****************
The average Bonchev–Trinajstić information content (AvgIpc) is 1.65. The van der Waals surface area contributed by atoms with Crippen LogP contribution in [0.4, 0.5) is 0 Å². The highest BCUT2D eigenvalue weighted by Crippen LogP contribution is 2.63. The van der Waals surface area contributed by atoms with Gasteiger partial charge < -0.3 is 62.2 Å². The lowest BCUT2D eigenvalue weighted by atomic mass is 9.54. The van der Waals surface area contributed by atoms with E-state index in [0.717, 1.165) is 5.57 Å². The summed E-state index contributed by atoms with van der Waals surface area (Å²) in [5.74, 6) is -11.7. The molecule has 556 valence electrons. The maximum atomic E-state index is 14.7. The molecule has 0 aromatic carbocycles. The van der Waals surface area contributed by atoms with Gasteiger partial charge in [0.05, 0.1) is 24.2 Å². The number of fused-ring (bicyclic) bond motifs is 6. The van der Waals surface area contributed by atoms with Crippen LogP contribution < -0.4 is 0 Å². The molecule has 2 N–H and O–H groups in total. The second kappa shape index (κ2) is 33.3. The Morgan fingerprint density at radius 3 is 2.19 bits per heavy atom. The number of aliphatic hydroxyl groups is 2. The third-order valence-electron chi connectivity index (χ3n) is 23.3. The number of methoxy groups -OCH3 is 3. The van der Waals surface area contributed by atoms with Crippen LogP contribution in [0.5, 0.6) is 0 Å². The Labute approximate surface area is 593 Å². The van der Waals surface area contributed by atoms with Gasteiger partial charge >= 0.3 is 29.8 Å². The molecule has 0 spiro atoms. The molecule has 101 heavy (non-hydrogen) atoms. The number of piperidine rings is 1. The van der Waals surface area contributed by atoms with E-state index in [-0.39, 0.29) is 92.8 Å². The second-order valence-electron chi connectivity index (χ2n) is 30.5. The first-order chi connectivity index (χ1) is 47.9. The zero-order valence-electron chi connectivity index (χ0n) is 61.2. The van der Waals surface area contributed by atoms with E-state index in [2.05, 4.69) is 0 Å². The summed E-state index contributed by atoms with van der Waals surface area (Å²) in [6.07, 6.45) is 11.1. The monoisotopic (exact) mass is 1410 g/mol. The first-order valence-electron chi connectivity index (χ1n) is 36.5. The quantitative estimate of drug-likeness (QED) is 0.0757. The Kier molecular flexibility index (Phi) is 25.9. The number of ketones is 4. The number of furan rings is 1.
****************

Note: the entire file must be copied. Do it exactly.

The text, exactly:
The average Bonchev–Trinajstić information content (AvgIpc) is 1.65. The van der Waals surface area contributed by atoms with Crippen LogP contribution in [0.4, 0.5) is 0 Å². The highest BCUT2D eigenvalue weighted by Crippen LogP contribution is 2.63. The van der Waals surface area contributed by atoms with Gasteiger partial charge < -0.3 is 62.2 Å². The lowest BCUT2D eigenvalue weighted by atomic mass is 9.54. The van der Waals surface area contributed by atoms with E-state index in [0.717, 1.165) is 5.57 Å². The summed E-state index contributed by atoms with van der Waals surface area (Å²) in [5.74, 6) is -11.7. The molecule has 556 valence electrons. The maximum atomic E-state index is 14.7. The molecule has 0 aromatic carbocycles. The van der Waals surface area contributed by atoms with Gasteiger partial charge in [0.05, 0.1) is 24.2 Å². The number of fused-ring (bicyclic) bond motifs is 6. The van der Waals surface area contributed by atoms with Crippen LogP contribution < -0.4 is 0 Å². The molecule has 2 N–H and O–H groups in total. The second kappa shape index (κ2) is 33.3. The Morgan fingerprint density at radius 3 is 2.19 bits per heavy atom. The number of aliphatic hydroxyl groups is 2. The third-order valence-electron chi connectivity index (χ3n) is 23.3. The number of methoxy groups -OCH3 is 3. The van der Waals surface area contributed by atoms with Crippen LogP contribution in [0.5, 0.6) is 0 Å². The Labute approximate surface area is 593 Å². The van der Waals surface area contributed by atoms with Gasteiger partial charge >= 0.3 is 29.8 Å². The molecule has 0 spiro atoms. The molecule has 101 heavy (non-hydrogen) atoms. The number of piperidine rings is 1. The van der Waals surface area contributed by atoms with E-state index in [-0.39, 0.29) is 92.8 Å². The second-order valence-electron chi connectivity index (χ2n) is 30.5. The first-order chi connectivity index (χ1) is 47.9. The zero-order valence-electron chi connectivity index (χ0n) is 61.2. The van der Waals surface area contributed by atoms with E-state index in [2.05, 4.69) is 0 Å². The summed E-state index contributed by atoms with van der Waals surface area (Å²) in [6.07, 6.45) is 11.1. The monoisotopic (exact) mass is 1410 g/mol. The first-order valence-electron chi connectivity index (χ1n) is 36.5. The quantitative estimate of drug-likeness (QED) is 0.0757. The Kier molecular flexibility index (Phi) is 25.9. The number of ketones is 4. The number of furan rings is 1.